Therefore, from the beginning to the words of Job, among the Hebrews the speech is prose. Next, from the words of Job in which he says, “May the day perish in which I was born, and the night in which it was said: A man is conceived,”2 to that place, where it is written before the end of the scroll: “Therefore I accuse myself and make repentance in dust and ashes,”3 the verses are in hexameter, running in dactyl and spondee and, according to the idiom of the language, also accepting numerous other (poetic) feet not of the same (number of) syllables, but of the same intervals. Sometimes also, by breaking the law of (poetic metrical) numbers,4 the rhythm itself is found sweet and ringing, which is understood better by prosodists than by a simple reader.5 And from the verse mentioned above to the end of the book, the small section that remains continues with prose speech. If that seems unbelievable to anyone, namely that among the Hebrews there are meters, and either the Psalter or the Lamentation of Jermiah or almost all the songs of the Scriptures are to be understood in the manner of our Flaccus and the Greek Pindar and Alkaios and Sappho, let him read Philo, Josephus, Origen, and Eusebius of Caesarea, and by their testimony he will prove me to speak the truth.

For which reason, let my dogs therefore hear me to have labored at this scroll, not as rebuking the ancient translation, but rather so those things in it which are either obscure or missing or certainly corrupted by the error of scribes may be made more clear by our translation, who for our part have both learned the Hebrew language, and also in Latin, almost from our cradle we were worn out6 among grammarians and rhetors and philosophers. But if among the Greeks, after the edition of the Seventy, with the Gospel of Christ shining, the Jew Aquila, and Symmachus and Theodotion, judaizing heretics, are accepted, who have hidden many mysteries of the Savior by sly translation, and yet are found in the Hexapla7 among the churches and are explained by men of the Church, how much more should I, a Christian of Christian parents and bearing the standard of the cross on my forehead, whose study8 was to recover the missing, to correct the corrupted, and to open the sacraments of the Church with pure and faithful language, not be rejected by either disdainful or by malicious readers? Let whoever will to keep the old books, either written on purple skins with gold and silver, or in uncial letters, as they commonly say, more loads of writing rather than books, while they leave to me and mine to have poor little leaves and not such beautiful books as correct ones. Both editions, the Seventy according to the Greeks and mine according to the Hebrews, was translated into Latin by my labor. May each one choose what he will, and prove himself studious rather than malevolent.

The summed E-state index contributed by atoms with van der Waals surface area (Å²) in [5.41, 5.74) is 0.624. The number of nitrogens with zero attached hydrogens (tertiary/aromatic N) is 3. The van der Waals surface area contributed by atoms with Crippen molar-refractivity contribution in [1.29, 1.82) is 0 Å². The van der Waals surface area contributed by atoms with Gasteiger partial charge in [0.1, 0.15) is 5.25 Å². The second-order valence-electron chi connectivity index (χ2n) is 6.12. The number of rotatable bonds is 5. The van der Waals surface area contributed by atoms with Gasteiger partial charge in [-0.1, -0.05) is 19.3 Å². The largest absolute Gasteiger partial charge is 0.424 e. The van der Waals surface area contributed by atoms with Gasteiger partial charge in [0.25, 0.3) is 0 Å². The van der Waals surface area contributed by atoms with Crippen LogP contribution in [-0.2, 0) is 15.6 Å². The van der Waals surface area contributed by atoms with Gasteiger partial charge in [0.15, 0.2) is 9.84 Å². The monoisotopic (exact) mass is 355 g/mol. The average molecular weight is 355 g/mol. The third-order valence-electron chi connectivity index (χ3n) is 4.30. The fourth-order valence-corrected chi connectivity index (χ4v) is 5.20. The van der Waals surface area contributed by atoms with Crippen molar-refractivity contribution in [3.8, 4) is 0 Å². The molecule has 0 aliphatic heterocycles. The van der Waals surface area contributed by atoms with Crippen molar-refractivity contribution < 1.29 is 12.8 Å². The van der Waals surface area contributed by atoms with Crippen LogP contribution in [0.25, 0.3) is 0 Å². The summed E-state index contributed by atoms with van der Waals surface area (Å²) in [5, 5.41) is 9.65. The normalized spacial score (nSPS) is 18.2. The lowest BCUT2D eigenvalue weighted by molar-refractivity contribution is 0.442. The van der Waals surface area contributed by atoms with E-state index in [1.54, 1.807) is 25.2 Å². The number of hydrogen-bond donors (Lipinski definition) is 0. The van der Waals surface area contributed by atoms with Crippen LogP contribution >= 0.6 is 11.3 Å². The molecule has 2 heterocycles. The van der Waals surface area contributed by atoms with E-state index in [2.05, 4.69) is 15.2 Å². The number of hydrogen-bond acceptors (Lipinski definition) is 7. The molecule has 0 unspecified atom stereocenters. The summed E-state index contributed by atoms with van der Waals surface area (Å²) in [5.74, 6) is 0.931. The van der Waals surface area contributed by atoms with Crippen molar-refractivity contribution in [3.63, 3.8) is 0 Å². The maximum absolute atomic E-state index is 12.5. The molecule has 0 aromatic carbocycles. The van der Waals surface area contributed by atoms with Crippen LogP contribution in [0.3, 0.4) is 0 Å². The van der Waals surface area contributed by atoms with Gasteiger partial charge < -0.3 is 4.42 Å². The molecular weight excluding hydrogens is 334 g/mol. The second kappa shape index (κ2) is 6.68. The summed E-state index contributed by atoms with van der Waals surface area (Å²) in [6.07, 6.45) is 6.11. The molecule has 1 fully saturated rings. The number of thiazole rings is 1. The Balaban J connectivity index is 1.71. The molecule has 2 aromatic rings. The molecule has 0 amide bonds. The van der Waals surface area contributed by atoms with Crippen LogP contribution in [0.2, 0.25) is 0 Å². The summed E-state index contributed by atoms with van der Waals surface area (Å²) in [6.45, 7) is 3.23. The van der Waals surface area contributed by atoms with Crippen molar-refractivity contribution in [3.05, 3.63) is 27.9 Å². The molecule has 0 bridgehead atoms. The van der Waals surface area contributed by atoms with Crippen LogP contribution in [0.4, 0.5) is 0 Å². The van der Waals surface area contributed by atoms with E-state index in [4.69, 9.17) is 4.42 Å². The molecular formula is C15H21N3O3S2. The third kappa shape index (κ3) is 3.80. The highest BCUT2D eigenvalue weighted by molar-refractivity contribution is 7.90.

1 Greek here: εσχηματισμενος, a term used to describe rhetorically complex figurative language.
2 Job 3.3
3 Job 42.6
4 The terms used here refer particularly to metrical poetry, with which most moderns are no longer familiar. “Hexameter” is poetry arranged in lines of twelve syllables, six short and six long in different combinations. “Dactyl” is a long syllable followed by two short syllables, and “spondee” is two long syllables. “Feet” refers to this kind of patterned pairing represented by dactyl and spondee. “Interval” refers to the difference between long and short vowels.
5 cf. Horace, Carmina, 4.2.11
6 Obscure here: detriti sumus
7 Greek here: εξαπλοις
8 Or “effort” studium

*We thank Kevin Edgecomb for permission to publish his translation on our page.

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Updated 2/17/2014, by MS